You’ve likely heard of The Corcoran Group and you may have even heard of Barbara Corcoran – the mogul behind the $5 billion dollar real estate giant – but you probably haven’t heard of her extraordinary back story. In Inc’s Women’s Summit, Barbara shares some very entertaining narratives and offers her lessons for fellow entrepreneurs.
What does a waitress get with $1,000 and a boyfriend’s infidelity?
$66 million more, a lot of fuel and title of one of the most successful entrepreneurs in America, apparently.
Barbara is my kind of gal. She had 20 jobs before the age of 23 and made straight D’s in high school and college. She met her boyfriend while she was a waitress, borrowed $1,000 from him and in 1973 started a real estate business. When he told her that he was going to marry her secretary and that she would fail without him, she used it to ignite her entrepreneurial fire.
In 2001, she was happy to report to her former boyfriend that she sold the company for $66 million in cash. Sucker.
So what lessons did Barbara learn along the way to her incredible success?
Perception Creates Reality
Barbara always worked on making her company look bigger, more successful and more specialized than it actually was. And it worked.
With a little money, she ran a small ad in the NY Times with a bunch of her friends posing with the title, “The Power Brokers.” This was, of course a huge exaggeration, but a year later NY Magazine did a cover story on “power brokers” featuring three of Barbara’s people. She also came up with the “Corcoran Report” with erroneous statistics on NY real estate that frequently ran in the NY Times.
She became a master of baloney branding.
Expand Before You’re Ready
Barbara says there’s never a good time to expand. She suggests the best time to expand is when, “everybody’s asleep at the wheel, and agrees it’s a bad time.” She crawled her way through the backdoor whenever there were bad times, and she continued to rise past her competitors who weren’t moving.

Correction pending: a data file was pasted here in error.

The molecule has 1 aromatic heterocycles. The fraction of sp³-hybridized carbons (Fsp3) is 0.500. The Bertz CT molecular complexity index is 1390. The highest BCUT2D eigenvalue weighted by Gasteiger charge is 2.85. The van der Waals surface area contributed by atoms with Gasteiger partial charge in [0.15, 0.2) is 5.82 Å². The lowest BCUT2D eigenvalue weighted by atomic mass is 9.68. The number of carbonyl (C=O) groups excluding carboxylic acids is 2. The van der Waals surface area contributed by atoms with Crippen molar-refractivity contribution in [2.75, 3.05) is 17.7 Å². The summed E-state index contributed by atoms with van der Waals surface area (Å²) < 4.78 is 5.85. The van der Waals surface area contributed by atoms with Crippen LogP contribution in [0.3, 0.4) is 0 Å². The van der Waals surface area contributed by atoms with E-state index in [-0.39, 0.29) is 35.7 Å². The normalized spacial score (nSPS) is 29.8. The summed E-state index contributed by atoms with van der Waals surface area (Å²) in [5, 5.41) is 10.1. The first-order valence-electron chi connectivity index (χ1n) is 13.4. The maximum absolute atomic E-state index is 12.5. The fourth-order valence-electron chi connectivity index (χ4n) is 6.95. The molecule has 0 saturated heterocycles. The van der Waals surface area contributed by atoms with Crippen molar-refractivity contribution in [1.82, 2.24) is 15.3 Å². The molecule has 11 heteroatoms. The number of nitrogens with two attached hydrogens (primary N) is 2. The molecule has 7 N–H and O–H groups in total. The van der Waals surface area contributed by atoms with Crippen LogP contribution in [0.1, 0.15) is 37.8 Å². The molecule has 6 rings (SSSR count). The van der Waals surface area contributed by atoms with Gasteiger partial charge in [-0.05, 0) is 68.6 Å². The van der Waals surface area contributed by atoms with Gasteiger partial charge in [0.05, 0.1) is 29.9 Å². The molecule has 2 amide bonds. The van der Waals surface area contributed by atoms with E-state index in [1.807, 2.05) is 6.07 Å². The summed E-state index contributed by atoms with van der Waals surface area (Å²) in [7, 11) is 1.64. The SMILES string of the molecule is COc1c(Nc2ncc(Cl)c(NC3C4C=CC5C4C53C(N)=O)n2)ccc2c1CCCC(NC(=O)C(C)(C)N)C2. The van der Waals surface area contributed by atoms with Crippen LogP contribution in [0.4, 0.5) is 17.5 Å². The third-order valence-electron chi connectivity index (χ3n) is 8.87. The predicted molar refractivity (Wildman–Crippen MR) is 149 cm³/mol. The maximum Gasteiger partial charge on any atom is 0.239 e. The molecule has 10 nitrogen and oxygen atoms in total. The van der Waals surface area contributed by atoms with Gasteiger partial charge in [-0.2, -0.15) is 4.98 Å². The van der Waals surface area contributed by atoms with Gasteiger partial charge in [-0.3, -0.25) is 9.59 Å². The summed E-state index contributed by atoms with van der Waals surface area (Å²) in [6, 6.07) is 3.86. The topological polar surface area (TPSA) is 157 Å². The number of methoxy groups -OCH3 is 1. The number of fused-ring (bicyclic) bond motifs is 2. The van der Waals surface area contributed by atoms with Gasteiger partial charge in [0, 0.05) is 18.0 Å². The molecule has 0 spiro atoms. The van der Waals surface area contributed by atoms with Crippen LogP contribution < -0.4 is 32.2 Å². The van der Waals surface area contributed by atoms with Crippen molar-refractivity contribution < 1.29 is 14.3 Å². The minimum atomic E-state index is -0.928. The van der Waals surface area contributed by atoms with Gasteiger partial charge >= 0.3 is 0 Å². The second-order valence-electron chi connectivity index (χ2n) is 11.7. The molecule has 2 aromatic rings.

She says it’s the little entrepreneurs that have all the creativity and that creativity makes things click.
People Are Expanders or Containers
She categorizes people as expanders and containers. Expanders are like Barbara: Kind of a mess, they see how far they can go; they’re excitable dreamers. Containers are just the opposite: They’re practical, reliable and great at the books. Barbara says that it’s essential to find people that are your opposites who can compliment you and will be great at the things you are not.
This is how she has categorized the people she hires for years, and it has helped her company constantly grow.
Fun is Good for Business
Barbara believes fun is the most underutilized tool for business. She said she spent half her time planning fun for the business, and started throwing bazaar and legendary parties. She said the best ideas and the most creative moments came at these events.
Courage: You Have the Right to Be There
Barbara uses the example of when she met Donald Trump for the first time, after ranking him #7 in real estate at a time he claimed her was #1. She was nervous, but then remembered what her mom had taught her: she had earned the right to be there. This was her mantra that continually gave her courage.
She says that entrepreneurs should remind themselves of this, and have the courage to jump off the cliff without logic and find their answers on the way down.
Absolutely loved Barbara’s story and advice. Make sure to check out the rest of her entrepreneurial lessons here. Also, check out the cute little $72 million Upper East Side listing she has. Man, I really missed my calling as a luxury real estate broker. Maybe I’ll try and convince Barbara I’m an “expander” so I can join the million-dollar commission fun.